The self-certification form only provides limited selections for active NFE and my entity type is not available. Which do I choose?
If your entity is an active NFE by means of income and assets, a holding NFE, or treasury centre, chances are, the self-certification form presented to you will not have these available as predefined selections. You should specify the type under other active NFE.
Where can I find the Tax Identification Number (TIN)?
Hong Kong does not have separate Tax Identification Numbers (TIN). For individuals the applicable TIN is the HKID number and for entities the Business Registration Number is to be used as the TIN.
Who are the Controlling Persons?
The term “Controlling Persons” means the natural person(s) who exercises control over the Entity. “Control” over an Entity is generally exercised by the natural person(s) who ultimately has a controlling ownership interest in the Entity. A “controlling ownership interest” depends on the ownership structure of the legal person and is identified by a priority test:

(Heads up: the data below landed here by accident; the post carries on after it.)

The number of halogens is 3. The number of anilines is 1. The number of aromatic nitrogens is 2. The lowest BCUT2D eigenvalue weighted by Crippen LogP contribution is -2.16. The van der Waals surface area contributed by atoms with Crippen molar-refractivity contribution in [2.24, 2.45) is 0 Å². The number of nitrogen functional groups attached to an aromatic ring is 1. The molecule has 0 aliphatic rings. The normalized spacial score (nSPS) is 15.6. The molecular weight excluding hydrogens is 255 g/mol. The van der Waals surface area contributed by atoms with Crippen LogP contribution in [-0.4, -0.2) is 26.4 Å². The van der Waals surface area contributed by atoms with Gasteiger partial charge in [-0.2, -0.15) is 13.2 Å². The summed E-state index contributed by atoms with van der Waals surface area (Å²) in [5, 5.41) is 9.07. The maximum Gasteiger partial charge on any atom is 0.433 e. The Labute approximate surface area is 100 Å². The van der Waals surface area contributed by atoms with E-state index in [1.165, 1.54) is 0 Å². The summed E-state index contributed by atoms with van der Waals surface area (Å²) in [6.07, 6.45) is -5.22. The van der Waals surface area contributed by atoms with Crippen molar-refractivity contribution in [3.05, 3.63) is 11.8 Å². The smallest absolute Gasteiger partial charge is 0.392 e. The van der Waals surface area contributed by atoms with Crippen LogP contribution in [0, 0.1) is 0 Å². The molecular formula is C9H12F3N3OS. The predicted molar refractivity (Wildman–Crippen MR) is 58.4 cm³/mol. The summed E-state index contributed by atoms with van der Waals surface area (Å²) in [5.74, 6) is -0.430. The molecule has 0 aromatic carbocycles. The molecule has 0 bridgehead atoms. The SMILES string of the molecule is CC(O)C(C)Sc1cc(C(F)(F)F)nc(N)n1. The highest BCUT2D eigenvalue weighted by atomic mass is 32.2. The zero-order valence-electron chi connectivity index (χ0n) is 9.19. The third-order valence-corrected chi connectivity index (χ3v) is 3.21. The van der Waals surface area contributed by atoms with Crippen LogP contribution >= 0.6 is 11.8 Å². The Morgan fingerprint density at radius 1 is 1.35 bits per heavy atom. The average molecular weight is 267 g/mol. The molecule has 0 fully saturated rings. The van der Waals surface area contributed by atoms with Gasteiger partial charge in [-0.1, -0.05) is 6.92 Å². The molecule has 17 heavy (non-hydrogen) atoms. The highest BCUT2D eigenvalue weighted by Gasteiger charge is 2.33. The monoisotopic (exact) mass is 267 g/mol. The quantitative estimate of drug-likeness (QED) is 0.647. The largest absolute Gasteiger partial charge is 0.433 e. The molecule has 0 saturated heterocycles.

1. Any natural person(s) owning more than a 25% of the legal person;
2. Where no natural person(s) exercises control through ownership interests, the Controlling Person(s) of the Entity will be the natural person(s) who exercises control of the Entity through other means; or
3. Where no natural person(s) is identified as exercising control of the Entity, the Controlling Person(s) of the Entity will be the natural person(s) who holds the position of senior managing official.
Where can I find a sample of this self-certification form?
The adopted format of the form may vary depending on the financial institution. For a reference form, you may refer to the Inland Revenue Department’s website at http://www.ird.gov.hk/eng/pdf/2016/scf_entity.pdf.